Do you do to-do lists? I do. They help keep me focused and organized. And boy is it satisfying to check things off. But this time of year, I have another list, a summer What Not To-Do List for my garden. This keeps me from serious missteps which can harm plants or waste time and money.
First on my What Not To-Do List is planting. It’s just too hot and dry for plants to establish well. Spring and fall are your best planting times. Be wise and wait. I know there are plant bargains to be had now. As a career tightwad I’m tempted, too. Don’t succumb.
Don’t: Dig or Divide
No digging and dividing either. Most plants prefer to have this done in spring or fall so they can settle in and develop robust roots before extreme weather. So step away from that shovel. If you do plant or divide plants in summer you will need to water, water and water again, a significant time drain. And still, your plants will be stressed. Very stressed.
Third on my What Not To-Do List is pruning. Trees hate to be pruned in summer. They weep copious sap and those wounds attract the abundant insects and diseases afoot now. Summer pruning courts disaster. Instead, prune trees in the dormant season – January to mid-March – when they are less vulnerable.
The summer heat is here, and if you are like us, you are taking a break under the shade of a lovely tree. In this episode, we are talking all about shade — why we love it, some tips for gardening in your shady area ( 10:07 ), and a list of native plants ( 16:35 ) that enjoy the shade as much as Mikaela.
We also have our:
Native Plant of the Month – Northern Maidenhair Fern- Adiantum pedatum at 30:35
Bug of the Month – Eastern Beach tiger beetles at 33:50
For more information about the University of Maryland Extension and these topics, please check out the UME Home and Garden Information Center website at https://extension.umd.edu/hgic.
The Garden Thyme Podcast is a monthly podcast brought to you by the University of Maryland Extension. Hosts are Mikaela Boley- Senior Agent Associate (Talbot County) for Horticulture, Rachel Rhodes- Agent Associate for Horticulture (Queen Anne’s County), and Emily Zobel- Senior Agent Associate for Agriculture (Dorchester County). Theme Song: By Jason Inc.
Spotted lanternfly (SLF), Lycorma delicatula (Hemiptera: Fulgoridae), is an invasive planthopper moving its way through the eastern U.S. SLF was first detected in the U.S. in 2014 in southeastern Pennsylvania. It is native to parts of Asia and believed to arrive as egg masses laid on landscaping stones shipped to PA. Despite quarantines and eradication efforts, SLF infestations have been confirmed in 12 states and detected in several others.
As we look at the SLF distribution map, we can see that counties with infestations are hundreds of miles away from any other infestation. This is related to the fact that SLF are excellent hitchhikers, taking advantage of human-assisted transportation. Many infestations occur along major interstates and train lines. In addition, the nymphs are active walkers and adults are able to hop and fly to new host plants and locations. Researchers at Penn State found that some SLF nymphs travel as much as 213 feet, and adult flights ranged from 30 to 150 feet in their search to find suitable hosts.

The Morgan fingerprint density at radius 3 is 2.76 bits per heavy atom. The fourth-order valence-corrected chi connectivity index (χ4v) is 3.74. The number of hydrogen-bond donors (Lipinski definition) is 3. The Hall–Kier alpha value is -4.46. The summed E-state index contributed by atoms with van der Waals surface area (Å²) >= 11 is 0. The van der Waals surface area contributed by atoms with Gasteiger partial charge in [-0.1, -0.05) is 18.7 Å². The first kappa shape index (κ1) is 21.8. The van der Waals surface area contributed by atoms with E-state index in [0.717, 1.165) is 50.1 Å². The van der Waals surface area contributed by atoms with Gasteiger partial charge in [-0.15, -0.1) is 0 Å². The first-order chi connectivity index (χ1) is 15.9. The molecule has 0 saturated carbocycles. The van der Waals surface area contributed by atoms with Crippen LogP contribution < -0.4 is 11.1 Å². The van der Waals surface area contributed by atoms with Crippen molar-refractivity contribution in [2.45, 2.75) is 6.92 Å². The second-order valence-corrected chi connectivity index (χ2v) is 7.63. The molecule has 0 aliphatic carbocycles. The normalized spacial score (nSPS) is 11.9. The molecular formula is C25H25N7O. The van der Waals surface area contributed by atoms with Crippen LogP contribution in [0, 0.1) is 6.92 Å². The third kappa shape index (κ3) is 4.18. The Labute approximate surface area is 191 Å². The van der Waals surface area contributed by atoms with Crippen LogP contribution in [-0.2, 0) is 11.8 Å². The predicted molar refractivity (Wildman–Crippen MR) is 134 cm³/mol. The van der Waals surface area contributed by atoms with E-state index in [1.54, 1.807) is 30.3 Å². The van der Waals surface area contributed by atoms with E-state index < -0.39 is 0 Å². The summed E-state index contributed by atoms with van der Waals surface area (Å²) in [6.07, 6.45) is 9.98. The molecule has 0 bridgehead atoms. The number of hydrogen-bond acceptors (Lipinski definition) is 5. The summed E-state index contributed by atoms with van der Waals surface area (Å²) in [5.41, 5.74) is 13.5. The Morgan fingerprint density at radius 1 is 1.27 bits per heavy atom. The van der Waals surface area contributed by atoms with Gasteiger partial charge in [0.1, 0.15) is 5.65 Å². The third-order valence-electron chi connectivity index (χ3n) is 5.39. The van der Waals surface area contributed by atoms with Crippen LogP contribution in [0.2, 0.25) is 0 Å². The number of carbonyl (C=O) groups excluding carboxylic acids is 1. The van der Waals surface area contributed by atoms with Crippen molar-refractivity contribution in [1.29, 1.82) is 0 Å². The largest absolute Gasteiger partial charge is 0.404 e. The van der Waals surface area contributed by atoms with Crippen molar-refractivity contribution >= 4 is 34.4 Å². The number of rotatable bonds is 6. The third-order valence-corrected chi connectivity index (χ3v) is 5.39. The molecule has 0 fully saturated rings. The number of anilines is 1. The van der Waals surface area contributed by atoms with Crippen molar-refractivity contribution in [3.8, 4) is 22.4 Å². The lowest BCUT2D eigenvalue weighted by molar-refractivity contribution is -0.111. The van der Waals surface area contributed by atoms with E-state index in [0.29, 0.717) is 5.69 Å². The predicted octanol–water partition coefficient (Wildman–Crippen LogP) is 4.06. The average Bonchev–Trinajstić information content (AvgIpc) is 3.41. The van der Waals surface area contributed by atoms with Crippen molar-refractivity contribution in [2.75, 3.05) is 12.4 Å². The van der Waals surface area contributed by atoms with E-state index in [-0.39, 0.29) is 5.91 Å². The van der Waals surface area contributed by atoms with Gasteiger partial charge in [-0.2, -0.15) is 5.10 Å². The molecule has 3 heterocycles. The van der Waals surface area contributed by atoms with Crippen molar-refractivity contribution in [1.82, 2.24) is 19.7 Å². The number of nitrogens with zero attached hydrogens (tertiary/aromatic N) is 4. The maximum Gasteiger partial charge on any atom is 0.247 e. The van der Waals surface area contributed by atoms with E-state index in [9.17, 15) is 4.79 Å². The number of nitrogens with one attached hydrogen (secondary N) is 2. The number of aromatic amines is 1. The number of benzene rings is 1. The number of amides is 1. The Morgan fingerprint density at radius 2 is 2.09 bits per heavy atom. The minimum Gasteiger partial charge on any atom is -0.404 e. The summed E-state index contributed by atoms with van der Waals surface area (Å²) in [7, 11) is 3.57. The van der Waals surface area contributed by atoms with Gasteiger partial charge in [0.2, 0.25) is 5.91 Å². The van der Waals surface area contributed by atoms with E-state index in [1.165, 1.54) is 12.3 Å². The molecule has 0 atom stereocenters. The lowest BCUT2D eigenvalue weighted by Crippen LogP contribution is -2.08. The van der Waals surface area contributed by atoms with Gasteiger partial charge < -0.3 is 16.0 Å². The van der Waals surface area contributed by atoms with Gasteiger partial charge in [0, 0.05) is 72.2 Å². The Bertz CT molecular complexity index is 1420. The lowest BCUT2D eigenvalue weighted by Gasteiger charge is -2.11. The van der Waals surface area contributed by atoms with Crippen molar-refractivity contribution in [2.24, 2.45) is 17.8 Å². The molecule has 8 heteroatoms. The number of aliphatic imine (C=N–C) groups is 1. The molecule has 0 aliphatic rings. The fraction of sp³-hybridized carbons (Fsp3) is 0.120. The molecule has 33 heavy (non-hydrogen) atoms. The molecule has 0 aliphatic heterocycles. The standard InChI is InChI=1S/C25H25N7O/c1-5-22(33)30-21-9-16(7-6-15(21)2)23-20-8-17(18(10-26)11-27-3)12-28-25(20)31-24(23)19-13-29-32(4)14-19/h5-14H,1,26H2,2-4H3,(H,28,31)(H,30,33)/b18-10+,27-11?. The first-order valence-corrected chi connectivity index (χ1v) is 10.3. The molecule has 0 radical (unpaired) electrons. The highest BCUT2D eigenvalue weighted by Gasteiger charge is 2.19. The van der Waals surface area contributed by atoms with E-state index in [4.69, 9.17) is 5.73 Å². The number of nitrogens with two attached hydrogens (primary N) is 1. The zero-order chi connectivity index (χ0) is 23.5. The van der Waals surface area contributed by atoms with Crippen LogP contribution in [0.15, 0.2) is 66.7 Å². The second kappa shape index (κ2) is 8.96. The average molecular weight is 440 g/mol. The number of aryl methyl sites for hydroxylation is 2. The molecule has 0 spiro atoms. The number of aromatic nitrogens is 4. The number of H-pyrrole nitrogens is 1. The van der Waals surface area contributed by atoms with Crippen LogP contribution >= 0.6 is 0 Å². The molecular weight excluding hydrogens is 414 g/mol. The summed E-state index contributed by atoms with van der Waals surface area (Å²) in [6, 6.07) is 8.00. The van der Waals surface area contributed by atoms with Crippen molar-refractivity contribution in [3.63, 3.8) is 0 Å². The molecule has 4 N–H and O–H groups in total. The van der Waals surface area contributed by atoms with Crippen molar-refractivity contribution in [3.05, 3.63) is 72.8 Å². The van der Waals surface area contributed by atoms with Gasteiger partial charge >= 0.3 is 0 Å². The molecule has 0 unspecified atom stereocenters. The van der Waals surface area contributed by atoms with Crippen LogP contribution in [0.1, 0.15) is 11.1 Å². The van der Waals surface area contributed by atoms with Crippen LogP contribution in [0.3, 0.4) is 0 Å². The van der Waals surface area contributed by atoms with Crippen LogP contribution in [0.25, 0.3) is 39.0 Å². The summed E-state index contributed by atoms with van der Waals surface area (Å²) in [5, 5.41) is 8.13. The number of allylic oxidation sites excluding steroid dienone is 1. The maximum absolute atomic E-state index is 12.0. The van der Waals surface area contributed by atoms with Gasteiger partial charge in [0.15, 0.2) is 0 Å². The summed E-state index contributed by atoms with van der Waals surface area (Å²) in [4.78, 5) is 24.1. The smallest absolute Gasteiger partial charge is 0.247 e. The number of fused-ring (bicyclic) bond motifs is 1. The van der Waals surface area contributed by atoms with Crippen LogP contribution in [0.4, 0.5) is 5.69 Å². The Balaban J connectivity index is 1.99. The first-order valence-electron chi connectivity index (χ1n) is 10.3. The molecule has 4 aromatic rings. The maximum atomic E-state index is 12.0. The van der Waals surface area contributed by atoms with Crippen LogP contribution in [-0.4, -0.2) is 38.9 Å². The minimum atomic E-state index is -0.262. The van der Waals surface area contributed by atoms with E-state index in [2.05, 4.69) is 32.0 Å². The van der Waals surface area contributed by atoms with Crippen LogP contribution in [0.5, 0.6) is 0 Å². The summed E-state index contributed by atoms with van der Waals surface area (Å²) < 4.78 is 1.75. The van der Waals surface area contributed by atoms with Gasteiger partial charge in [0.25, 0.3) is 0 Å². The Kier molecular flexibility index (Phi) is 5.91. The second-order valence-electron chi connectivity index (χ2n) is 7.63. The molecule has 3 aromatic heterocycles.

In response to SLF’s impressive ability to disperse, states have implemented regulatory quarantines and permitting programs implemented through State Departments of Agriculture, which requests actions be taken by businesses and the public who travel in and out of SLF-infested areas.
What do we know about the life cycle of SLF?
The life cycle of SLF consists of one generation per year, with eggs (the overwintering stage) laid in the fall (September – November). Egg masses are laid on smooth surfaces such as tree branches, landscape stones, rocks, wood from decks or fencing, outdoor furniture and equipment, etc. Egg masses are covered with a mud-like substance likely for protection. The protective covering is gray when freshly laid and becomes brownish with age. The eggs hatch in the spring between 240 (usually early to mid-May) and 1100 (late June to early July) degree days (DDs).
There are 4 nymphal instars (immature stages). Newly hatched nymphs are small (~1/8”) and at each molt they somewhat double in size. The first three nymphal instars are black with white spots and the last nymphal instar is red with white spots and black stripes.
In PA, adults begin to emerge in July (50% adult emergence at ~ 1,100 DDs) and they remain active (feeding, excreting honeydew, mating, and laying eggs) until the first hard freeze, which kills them. Adults of this planthopper are beautiful and relatively large (~1”). Adults have black bodies and legs; their front wings are gray with black spots and the ends are black with gray veins. Their hindwings are red, black and white. When the adult spreads its wings, the bright red color is quite impressive. Nymphs and adults are robust jumpers and adults can also fly.
Why is SLF problematic?
SLF is a voracious feeder on over 70 different plant species, which include numerous economically-important plants such as grapevines, some herbaceous ornamental plants, fruit trees, numerous ornamental trees, and tree of heaven. It uses its piercing sucking mouthparts to remove phloem sap from its host plants. Hundreds to thousands of SLF individuals can sometimes be found on a single tree. Surprisingly, even at these high numbers, death of hosts is only known to occur on grapes and a few sapling trees, although branch dieback on trees has occurred. Further research is needed to determine the longer-term impact of the stress of so many SLF feeding on trees has on secondary problems.